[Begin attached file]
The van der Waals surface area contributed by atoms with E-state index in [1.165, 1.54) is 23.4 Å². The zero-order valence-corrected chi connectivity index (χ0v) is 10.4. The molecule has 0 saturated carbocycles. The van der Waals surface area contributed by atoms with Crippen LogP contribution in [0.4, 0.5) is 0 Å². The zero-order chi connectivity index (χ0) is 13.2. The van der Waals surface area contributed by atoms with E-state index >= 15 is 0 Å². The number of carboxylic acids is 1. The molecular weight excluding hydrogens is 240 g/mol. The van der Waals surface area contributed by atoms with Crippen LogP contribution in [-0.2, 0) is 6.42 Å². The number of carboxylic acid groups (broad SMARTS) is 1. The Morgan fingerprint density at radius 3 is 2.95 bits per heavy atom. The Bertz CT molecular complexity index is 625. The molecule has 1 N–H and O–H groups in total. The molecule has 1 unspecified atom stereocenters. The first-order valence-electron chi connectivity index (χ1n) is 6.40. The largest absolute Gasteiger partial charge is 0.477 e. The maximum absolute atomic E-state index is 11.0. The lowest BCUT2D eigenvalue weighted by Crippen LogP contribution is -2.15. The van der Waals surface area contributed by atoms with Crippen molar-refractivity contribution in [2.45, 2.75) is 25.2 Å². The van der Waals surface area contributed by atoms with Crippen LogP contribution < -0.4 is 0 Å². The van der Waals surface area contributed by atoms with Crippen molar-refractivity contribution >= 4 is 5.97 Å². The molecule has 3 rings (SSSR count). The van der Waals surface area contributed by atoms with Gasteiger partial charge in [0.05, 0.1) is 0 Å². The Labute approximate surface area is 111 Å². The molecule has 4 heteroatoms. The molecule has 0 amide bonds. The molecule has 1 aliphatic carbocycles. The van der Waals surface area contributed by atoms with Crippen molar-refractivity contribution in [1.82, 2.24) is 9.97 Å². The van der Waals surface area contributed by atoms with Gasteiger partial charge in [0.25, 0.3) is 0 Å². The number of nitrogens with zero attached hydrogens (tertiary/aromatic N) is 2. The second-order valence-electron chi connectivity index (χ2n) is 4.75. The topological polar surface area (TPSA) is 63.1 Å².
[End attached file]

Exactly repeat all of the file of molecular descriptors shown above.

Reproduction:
The van der Waals surface area contributed by atoms with E-state index in [1.165, 1.54) is 23.4 Å². The zero-order valence-corrected chi connectivity index (χ0v) is 10.4. The molecule has 0 saturated carbocycles. The van der Waals surface area contributed by atoms with Crippen LogP contribution in [0.4, 0.5) is 0 Å². The zero-order chi connectivity index (χ0) is 13.2. The van der Waals surface area contributed by atoms with E-state index >= 15 is 0 Å². The number of carboxylic acids is 1. The molecular weight excluding hydrogens is 240 g/mol. The van der Waals surface area contributed by atoms with Crippen LogP contribution in [-0.2, 0) is 6.42 Å². The number of carboxylic acid groups (broad SMARTS) is 1. The Morgan fingerprint density at radius 3 is 2.95 bits per heavy atom. The Bertz CT molecular complexity index is 625. The molecule has 1 N–H and O–H groups in total. The molecule has 1 unspecified atom stereocenters. The first-order valence-electron chi connectivity index (χ1n) is 6.40. The largest absolute Gasteiger partial charge is 0.477 e. The maximum absolute atomic E-state index is 11.0. The lowest BCUT2D eigenvalue weighted by Crippen LogP contribution is -2.15. The van der Waals surface area contributed by atoms with Crippen molar-refractivity contribution in [2.45, 2.75) is 25.2 Å². The van der Waals surface area contributed by atoms with Crippen LogP contribution < -0.4 is 0 Å². The van der Waals surface area contributed by atoms with Crippen molar-refractivity contribution >= 4 is 5.97 Å². The molecule has 3 rings (SSSR count). The van der Waals surface area contributed by atoms with Gasteiger partial charge in [0.05, 0.1) is 0 Å². The Labute approximate surface area is 111 Å². The molecule has 4 heteroatoms. The molecule has 0 amide bonds. The molecule has 1 aliphatic carbocycles. The van der Waals surface area contributed by atoms with Crippen molar-refractivity contribution in [1.82, 2.24) is 9.97 Å². The van der Waals surface area contributed by atoms with Gasteiger partial charge in [0.25, 0.3) is 0 Å². The number of nitrogens with zero attached hydrogens (tertiary/aromatic N) is 2. The second-order valence-electron chi connectivity index (χ2n) is 4.75. The topological polar surface area (TPSA) is 63.1 Å².